Acute Myocardial Infarction
- 52 Downloads
Cardiovascular disease is the leading cause of death among women in the United States. In fact, according to the 2003 statistical update from the American Heart Association, cardiovascular disease kills over 7 million women annually in the United States, more than the next seven causes of death combined. Of these cardiovascular deaths, the most common cause is acute myocardial infarction (MI). An MI occurs when blood supply to the heart is suddenly interrupted for some period of time. This process may occur because of the development of a thrombus on the surface of a previously existing cholesterol plaque in the coronary arteries. If this blockage is complete and persists for some time—often greater than 30–60 min—the result may be death to the myocardium supplied by this vessel, a so-called transmural infarction. In other situations, the blockage may not completely obstruct all myocardial blood flow, yet it persists and leads to damage. The resulting infarction is termed...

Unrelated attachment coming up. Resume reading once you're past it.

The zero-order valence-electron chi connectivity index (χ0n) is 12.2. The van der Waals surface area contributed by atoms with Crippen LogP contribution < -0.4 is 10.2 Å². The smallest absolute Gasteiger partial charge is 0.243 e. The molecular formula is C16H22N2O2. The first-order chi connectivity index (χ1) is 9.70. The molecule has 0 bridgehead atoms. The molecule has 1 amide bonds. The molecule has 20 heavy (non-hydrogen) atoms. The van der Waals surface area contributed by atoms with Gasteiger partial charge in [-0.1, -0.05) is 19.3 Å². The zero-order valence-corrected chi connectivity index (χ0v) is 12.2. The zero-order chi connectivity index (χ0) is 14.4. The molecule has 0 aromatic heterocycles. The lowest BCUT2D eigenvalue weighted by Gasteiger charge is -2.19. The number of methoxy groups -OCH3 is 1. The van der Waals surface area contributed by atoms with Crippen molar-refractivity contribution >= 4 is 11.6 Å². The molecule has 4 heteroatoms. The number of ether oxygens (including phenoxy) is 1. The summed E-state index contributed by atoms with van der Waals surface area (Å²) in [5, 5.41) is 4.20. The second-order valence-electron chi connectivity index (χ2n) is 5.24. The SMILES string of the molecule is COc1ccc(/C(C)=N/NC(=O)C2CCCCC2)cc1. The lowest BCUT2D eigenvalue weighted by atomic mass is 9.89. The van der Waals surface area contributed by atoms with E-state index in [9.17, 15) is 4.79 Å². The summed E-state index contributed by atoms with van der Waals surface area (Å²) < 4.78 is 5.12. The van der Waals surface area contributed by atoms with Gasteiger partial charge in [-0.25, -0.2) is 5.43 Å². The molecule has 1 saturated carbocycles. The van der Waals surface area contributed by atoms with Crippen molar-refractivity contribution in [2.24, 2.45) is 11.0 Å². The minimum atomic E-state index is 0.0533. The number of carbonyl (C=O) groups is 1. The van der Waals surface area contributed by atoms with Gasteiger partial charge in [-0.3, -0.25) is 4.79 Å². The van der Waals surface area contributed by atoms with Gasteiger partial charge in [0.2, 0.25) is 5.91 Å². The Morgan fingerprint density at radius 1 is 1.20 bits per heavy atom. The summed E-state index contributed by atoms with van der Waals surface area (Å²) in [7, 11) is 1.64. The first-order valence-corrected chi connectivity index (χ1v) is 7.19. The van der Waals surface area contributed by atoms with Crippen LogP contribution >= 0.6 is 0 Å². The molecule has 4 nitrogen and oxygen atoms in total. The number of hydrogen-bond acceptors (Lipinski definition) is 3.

KeywordsMyocardial Infarction Acute Myocardial Infarction Hormone Replacement Therapy Myocardial Blood Flow Thrombolytic Therapy
- 1.American Heart Association. (2002). 2003 heart and stroke statistical update (pp. 1–29). Dallas, TX: Author.Google Scholar
- 2.Douglas, P. (2001). Heart disease in women. In E. Braunwald (Ed.), Heart disease: A textbook of cardiovascular medicine (6th ed., pp. 2038–2051). Philadelphia: W. B. Saunders.Google Scholar
- 1.www.americanheart.org: Website of the American Heart Association. Fact sheets on women and heart disease can be referenced by searching for “Women and cardiovascular disease.”Google Scholar